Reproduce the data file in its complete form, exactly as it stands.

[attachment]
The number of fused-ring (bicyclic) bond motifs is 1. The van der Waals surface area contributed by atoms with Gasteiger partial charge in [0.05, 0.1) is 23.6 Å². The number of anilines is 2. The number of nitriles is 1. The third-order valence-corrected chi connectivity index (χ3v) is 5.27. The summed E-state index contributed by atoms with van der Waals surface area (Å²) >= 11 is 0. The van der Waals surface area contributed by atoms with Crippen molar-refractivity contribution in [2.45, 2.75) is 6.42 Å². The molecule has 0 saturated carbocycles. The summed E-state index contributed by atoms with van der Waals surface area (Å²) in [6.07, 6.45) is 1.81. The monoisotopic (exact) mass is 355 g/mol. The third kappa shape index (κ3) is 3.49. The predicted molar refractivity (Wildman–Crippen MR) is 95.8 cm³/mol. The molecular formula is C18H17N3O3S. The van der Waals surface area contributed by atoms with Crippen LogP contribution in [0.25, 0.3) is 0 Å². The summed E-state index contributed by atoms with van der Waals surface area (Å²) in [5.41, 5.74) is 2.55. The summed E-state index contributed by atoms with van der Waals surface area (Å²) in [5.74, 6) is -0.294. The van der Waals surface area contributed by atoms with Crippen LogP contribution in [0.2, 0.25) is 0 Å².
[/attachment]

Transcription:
The number of fused-ring (bicyclic) bond motifs is 1. The van der Waals surface area contributed by atoms with Gasteiger partial charge in [0.05, 0.1) is 23.6 Å². The number of anilines is 2. The number of nitriles is 1. The third-order valence-corrected chi connectivity index (χ3v) is 5.27. The summed E-state index contributed by atoms with van der Waals surface area (Å²) >= 11 is 0. The van der Waals surface area contributed by atoms with Crippen molar-refractivity contribution in [2.45, 2.75) is 6.42 Å². The molecule has 0 saturated carbocycles. The summed E-state index contributed by atoms with van der Waals surface area (Å²) in [6.07, 6.45) is 1.81. The monoisotopic (exact) mass is 355 g/mol. The third kappa shape index (κ3) is 3.49. The predicted molar refractivity (Wildman–Crippen MR) is 95.8 cm³/mol. The molecular formula is C18H17N3O3S. The van der Waals surface area contributed by atoms with Crippen LogP contribution in [0.25, 0.3) is 0 Å². The summed E-state index contributed by atoms with van der Waals surface area (Å²) in [5.41, 5.74) is 2.55. The summed E-state index contributed by atoms with van der Waals surface area (Å²) in [5.74, 6) is -0.294. The van der Waals surface area contributed by atoms with Crippen LogP contribution in [0.2, 0.25) is 0 Å².